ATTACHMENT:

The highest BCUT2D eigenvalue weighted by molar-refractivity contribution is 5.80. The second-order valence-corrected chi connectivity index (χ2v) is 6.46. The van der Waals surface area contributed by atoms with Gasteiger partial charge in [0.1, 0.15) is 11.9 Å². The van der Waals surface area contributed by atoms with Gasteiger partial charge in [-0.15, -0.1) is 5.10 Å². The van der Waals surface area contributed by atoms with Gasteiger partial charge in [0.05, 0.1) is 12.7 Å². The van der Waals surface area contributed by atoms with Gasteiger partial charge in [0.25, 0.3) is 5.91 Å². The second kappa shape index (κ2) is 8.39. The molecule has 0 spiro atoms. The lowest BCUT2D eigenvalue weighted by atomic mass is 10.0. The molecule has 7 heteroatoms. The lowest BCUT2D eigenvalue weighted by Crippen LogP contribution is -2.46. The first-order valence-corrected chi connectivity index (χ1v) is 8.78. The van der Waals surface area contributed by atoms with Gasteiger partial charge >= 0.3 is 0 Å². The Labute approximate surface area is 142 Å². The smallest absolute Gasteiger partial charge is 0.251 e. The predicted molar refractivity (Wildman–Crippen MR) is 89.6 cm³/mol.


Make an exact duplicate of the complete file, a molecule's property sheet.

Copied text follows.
The highest BCUT2D eigenvalue weighted by molar-refractivity contribution is 5.80. The second-order valence-corrected chi connectivity index (χ2v) is 6.46. The van der Waals surface area contributed by atoms with Gasteiger partial charge in [0.1, 0.15) is 11.9 Å². The van der Waals surface area contributed by atoms with Gasteiger partial charge in [-0.15, -0.1) is 5.10 Å². The van der Waals surface area contributed by atoms with Gasteiger partial charge in [0.05, 0.1) is 12.7 Å². The van der Waals surface area contributed by atoms with Gasteiger partial charge in [0.25, 0.3) is 5.91 Å². The second kappa shape index (κ2) is 8.39. The molecule has 0 spiro atoms. The lowest BCUT2D eigenvalue weighted by atomic mass is 10.0. The molecule has 7 heteroatoms. The lowest BCUT2D eigenvalue weighted by Crippen LogP contribution is -2.46. The first-order valence-corrected chi connectivity index (χ1v) is 8.78. The van der Waals surface area contributed by atoms with Gasteiger partial charge >= 0.3 is 0 Å². The Labute approximate surface area is 142 Å². The smallest absolute Gasteiger partial charge is 0.251 e. The predicted molar refractivity (Wildman–Crippen MR) is 89.6 cm³/mol.